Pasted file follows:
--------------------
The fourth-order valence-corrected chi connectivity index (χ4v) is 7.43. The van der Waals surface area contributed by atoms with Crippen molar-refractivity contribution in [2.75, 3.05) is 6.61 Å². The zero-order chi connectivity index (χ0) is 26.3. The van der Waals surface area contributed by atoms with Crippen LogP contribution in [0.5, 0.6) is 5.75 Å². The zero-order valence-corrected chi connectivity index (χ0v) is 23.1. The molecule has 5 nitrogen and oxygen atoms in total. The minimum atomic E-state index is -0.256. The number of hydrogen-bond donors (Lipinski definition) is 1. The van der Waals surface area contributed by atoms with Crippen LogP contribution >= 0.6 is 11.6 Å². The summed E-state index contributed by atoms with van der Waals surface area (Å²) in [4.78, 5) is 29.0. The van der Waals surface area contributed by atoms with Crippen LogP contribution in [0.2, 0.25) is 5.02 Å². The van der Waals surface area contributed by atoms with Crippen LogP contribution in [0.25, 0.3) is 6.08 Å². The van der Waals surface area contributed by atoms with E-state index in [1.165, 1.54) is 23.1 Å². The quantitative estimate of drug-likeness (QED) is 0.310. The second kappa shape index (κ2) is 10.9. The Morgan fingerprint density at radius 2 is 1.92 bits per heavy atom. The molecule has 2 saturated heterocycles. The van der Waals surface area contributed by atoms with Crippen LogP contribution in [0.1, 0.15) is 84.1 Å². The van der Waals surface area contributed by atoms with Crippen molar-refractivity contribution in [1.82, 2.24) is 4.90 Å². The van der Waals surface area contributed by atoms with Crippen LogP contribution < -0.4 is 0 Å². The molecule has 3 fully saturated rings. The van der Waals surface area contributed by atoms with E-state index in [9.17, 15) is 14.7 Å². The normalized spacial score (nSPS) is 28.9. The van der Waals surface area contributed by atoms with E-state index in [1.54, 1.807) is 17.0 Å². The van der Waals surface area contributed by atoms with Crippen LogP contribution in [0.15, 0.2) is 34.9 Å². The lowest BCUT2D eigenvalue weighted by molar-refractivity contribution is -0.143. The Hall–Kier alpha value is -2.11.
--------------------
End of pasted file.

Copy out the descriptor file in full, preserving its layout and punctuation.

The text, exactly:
The fourth-order valence-corrected chi connectivity index (χ4v) is 7.43. The van der Waals surface area contributed by atoms with Crippen molar-refractivity contribution in [2.75, 3.05) is 6.61 Å². The zero-order chi connectivity index (χ0) is 26.3. The van der Waals surface area contributed by atoms with Crippen LogP contribution in [0.5, 0.6) is 5.75 Å². The zero-order valence-corrected chi connectivity index (χ0v) is 23.1. The molecule has 5 nitrogen and oxygen atoms in total. The minimum atomic E-state index is -0.256. The number of hydrogen-bond donors (Lipinski definition) is 1. The van der Waals surface area contributed by atoms with Crippen LogP contribution >= 0.6 is 11.6 Å². The summed E-state index contributed by atoms with van der Waals surface area (Å²) in [4.78, 5) is 29.0. The van der Waals surface area contributed by atoms with Crippen LogP contribution in [0.2, 0.25) is 5.02 Å². The van der Waals surface area contributed by atoms with Crippen LogP contribution in [0.25, 0.3) is 6.08 Å². The van der Waals surface area contributed by atoms with E-state index in [1.165, 1.54) is 23.1 Å². The quantitative estimate of drug-likeness (QED) is 0.310. The second kappa shape index (κ2) is 10.9. The Morgan fingerprint density at radius 2 is 1.92 bits per heavy atom. The molecule has 2 saturated heterocycles. The van der Waals surface area contributed by atoms with Crippen LogP contribution in [0.1, 0.15) is 84.1 Å². The van der Waals surface area contributed by atoms with Crippen molar-refractivity contribution in [1.82, 2.24) is 4.90 Å². The van der Waals surface area contributed by atoms with Crippen LogP contribution < -0.4 is 0 Å². The molecule has 3 fully saturated rings. The van der Waals surface area contributed by atoms with E-state index in [9.17, 15) is 14.7 Å². The normalized spacial score (nSPS) is 28.9. The van der Waals surface area contributed by atoms with E-state index in [1.54, 1.807) is 17.0 Å². The van der Waals surface area contributed by atoms with Crippen LogP contribution in [0.15, 0.2) is 34.9 Å². The lowest BCUT2D eigenvalue weighted by molar-refractivity contribution is -0.143. The Hall–Kier alpha value is -2.11.